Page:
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The XY Theory of Management

The XY theory of management was put forward in 1960 in a book entitled “The Human Side of Enterprise” by an American social psychologist named Douglas McGregor. Although more recent studies of management may show that this theory is a little inflexible it is still referred to regularly in the field of management.

Basically McGregor believed that there are 2 fundamental approaches to managing people i.e. X and Y. Many managers tend towards X and achieve poor results whereas those who use theory Y allow people to grow and develop; thus, achieving better performance. The two styles are also known as: the authoritarian style (X) and the participant style (Y) and they may be described as follows:

Theory X. The Authoritarian manager.

  • This manager views employees from the standpoint that they dislike work and will avoid it if they can.
  • Following on from the above reasoning the manager believes that people must be coerced to work towards company goals under the threat of punishment.
  • They believe that the average person wishes to avoid responsibility and prefers to be directed and that they are unambitious and see their main priority to be security.

Theory Y. The Participant Style manager.

  • This manager believes that effort in work is as natural as work and play.
  • They believe that it is unnecessary to apply external control or punishments to force people to work and that they will exercise self-control and self-direction towards company goals.
  • The employee will work towards objectives in order to receive the reward and satisfaction of achieving that objective.
    This manager feels that employees usually accept and will indeed seek responsibility.
  • They take the viewpoint that most of the population and not just a ‘chosen’ few have the abilities needed to solve organisational problems i.e. imagination, creativity, ingenuity etc.
  • Their thought is that generally, in industry, the intellectual potential of the average person is only partially used.

It is unfortunate that the tendency of managers today is still towards the X theory and it may be recognised by certain behaviours that alienate them from their staff e.g.

a) They can only see the deadline and results required to the exclusion of everything else.
b) They issue commands, ultimatums, demands and threats.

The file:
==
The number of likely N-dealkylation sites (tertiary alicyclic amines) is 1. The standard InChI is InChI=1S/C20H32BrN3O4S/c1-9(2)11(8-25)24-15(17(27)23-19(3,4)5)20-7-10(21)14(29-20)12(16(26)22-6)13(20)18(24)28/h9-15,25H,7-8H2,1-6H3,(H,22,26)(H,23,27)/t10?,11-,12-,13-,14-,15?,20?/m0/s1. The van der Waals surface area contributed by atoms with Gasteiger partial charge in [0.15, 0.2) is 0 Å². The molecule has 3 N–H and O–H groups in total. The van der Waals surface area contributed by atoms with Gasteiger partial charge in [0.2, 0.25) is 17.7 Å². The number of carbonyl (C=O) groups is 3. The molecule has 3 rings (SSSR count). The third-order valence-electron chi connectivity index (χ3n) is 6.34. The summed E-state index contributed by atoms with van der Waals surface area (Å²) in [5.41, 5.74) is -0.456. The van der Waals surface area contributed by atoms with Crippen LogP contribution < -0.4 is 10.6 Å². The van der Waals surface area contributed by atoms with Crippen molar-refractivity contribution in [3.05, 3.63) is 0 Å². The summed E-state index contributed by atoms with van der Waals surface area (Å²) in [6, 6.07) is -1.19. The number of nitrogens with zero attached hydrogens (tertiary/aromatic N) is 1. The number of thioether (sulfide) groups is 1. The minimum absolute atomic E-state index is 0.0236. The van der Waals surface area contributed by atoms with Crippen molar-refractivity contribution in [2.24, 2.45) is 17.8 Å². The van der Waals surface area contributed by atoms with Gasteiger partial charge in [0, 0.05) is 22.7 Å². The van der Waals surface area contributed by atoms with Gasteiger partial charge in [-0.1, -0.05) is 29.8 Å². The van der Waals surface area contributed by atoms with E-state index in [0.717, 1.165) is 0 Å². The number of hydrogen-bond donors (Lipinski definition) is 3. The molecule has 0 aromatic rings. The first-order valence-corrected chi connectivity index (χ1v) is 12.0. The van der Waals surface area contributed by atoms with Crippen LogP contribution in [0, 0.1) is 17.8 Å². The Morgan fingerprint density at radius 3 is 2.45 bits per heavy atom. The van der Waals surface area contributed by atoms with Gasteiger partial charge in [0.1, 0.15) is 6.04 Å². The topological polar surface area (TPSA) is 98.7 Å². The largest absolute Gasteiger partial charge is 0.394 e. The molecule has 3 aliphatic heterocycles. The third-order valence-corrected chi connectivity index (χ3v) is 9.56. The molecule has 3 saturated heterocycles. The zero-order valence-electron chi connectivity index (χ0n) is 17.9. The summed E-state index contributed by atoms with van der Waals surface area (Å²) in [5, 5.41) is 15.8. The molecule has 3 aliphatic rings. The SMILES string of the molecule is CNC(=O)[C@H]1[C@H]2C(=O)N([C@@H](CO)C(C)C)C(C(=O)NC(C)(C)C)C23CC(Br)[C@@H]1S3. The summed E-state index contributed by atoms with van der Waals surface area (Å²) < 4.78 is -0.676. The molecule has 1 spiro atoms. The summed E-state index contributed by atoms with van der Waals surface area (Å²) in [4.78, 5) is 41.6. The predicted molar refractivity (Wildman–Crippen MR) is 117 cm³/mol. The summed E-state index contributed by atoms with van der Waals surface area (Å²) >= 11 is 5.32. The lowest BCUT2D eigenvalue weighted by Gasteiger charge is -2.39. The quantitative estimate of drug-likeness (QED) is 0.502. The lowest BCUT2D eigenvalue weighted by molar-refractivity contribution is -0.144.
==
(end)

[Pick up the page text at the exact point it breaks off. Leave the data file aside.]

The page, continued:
c) They are intolerant, aloof, arrogant, short-tempered and a one-way communicator who doesn’t listen
d) They are insecure and possibly neurotic so seek to apportion blame rather than to learn from errors and they may be vengeful and recriminatory.
e) They do not praise or thank their staff and may even withhold rewards by suppressing pay levels.
f) They do not delegate but mistakenly think that issuing orders is delegation and therefore believe that they are good at it.
g) They hold onto responsibility but pass accountability onto subordinates; however, they will not accept criticism from those in a lower peer group.
h) They have no conception of team building and are unconcerned with staff welfare and morale.
i) They are unhappy

Obviously not all managers display all of the above tendencies and anyone who did would be highly unpleasant as a boss; however, if you do encounter difficulties like those described there are ways to handle the situation. For example you must avoid confrontation and deliver results. Bear in mind that no-one has the right to bully you and if this is genuinely the case it must be dealt with via the correct company procedures.

The best way to deal with a theory X manager is to target your discussion towards results, what you can deliver and when. Be able to offer facts and figures and substantiate what you do. These managers are not interested in human issues so to impress them you need to appear self-motivating with good self-discipline and organisational skills. The more that they can see you are able to manage yourself and produce results the less they will feed the need to do this for you. It is important that you keep to your commitments and promises and that if you feel a task is unrealistic that you state this. Do this in a positive way by being constructive and finding a way in which the task can be completed realistically. Avoid confrontation and never threaten to go over their heads as your life will become much more difficult. Finally if your boss expects you to do something in a way which you do not really feel is correct - don’t argue - instead agree that you can do the task but ask if it is all right to streamline the process where possible. Normally they will agree to this and you have gained control, but you must ensure that you deliver what was decided on time.

Once an X theory manager sees that you can deliver consistently they will give you more leeway on how you perform tasks and therefore more freedom. If you appreciate that most of these managers are forced to this style by the demands of the organisation and their own managers or superiors and that they probably have plenty of their own problems you can make your life easier by making their life easier.

Find out more:

Motivating Others to Perform
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